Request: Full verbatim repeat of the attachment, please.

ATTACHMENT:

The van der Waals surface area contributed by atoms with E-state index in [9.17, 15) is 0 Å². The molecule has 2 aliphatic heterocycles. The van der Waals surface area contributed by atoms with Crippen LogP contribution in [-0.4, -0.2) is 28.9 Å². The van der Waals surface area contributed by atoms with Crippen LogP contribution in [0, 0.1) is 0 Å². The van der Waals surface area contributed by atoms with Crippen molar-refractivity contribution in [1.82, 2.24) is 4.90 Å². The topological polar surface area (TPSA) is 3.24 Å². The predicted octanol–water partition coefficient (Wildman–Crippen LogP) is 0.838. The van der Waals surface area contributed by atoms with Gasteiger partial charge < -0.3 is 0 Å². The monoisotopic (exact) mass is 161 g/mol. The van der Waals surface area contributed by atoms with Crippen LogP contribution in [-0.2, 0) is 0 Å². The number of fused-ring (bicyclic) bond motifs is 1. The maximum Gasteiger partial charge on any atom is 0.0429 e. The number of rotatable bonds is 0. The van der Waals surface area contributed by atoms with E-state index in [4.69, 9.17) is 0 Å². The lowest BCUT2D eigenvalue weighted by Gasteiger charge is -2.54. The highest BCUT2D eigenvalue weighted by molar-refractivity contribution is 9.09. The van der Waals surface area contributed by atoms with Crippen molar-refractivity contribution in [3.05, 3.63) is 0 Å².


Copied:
The van der Waals surface area contributed by atoms with E-state index in [9.17, 15) is 0 Å². The molecule has 2 aliphatic heterocycles. The van der Waals surface area contributed by atoms with Crippen LogP contribution in [-0.4, -0.2) is 28.9 Å². The van der Waals surface area contributed by atoms with Crippen LogP contribution in [0, 0.1) is 0 Å². The van der Waals surface area contributed by atoms with Crippen molar-refractivity contribution in [1.82, 2.24) is 4.90 Å². The topological polar surface area (TPSA) is 3.24 Å². The predicted octanol–water partition coefficient (Wildman–Crippen LogP) is 0.838. The van der Waals surface area contributed by atoms with Gasteiger partial charge < -0.3 is 0 Å². The monoisotopic (exact) mass is 161 g/mol. The van der Waals surface area contributed by atoms with Crippen LogP contribution in [-0.2, 0) is 0 Å². The number of fused-ring (bicyclic) bond motifs is 1. The maximum Gasteiger partial charge on any atom is 0.0429 e. The number of rotatable bonds is 0. The van der Waals surface area contributed by atoms with E-state index in [4.69, 9.17) is 0 Å². The lowest BCUT2D eigenvalue weighted by Gasteiger charge is -2.54. The highest BCUT2D eigenvalue weighted by molar-refractivity contribution is 9.09. The van der Waals surface area contributed by atoms with Crippen molar-refractivity contribution in [3.05, 3.63) is 0 Å².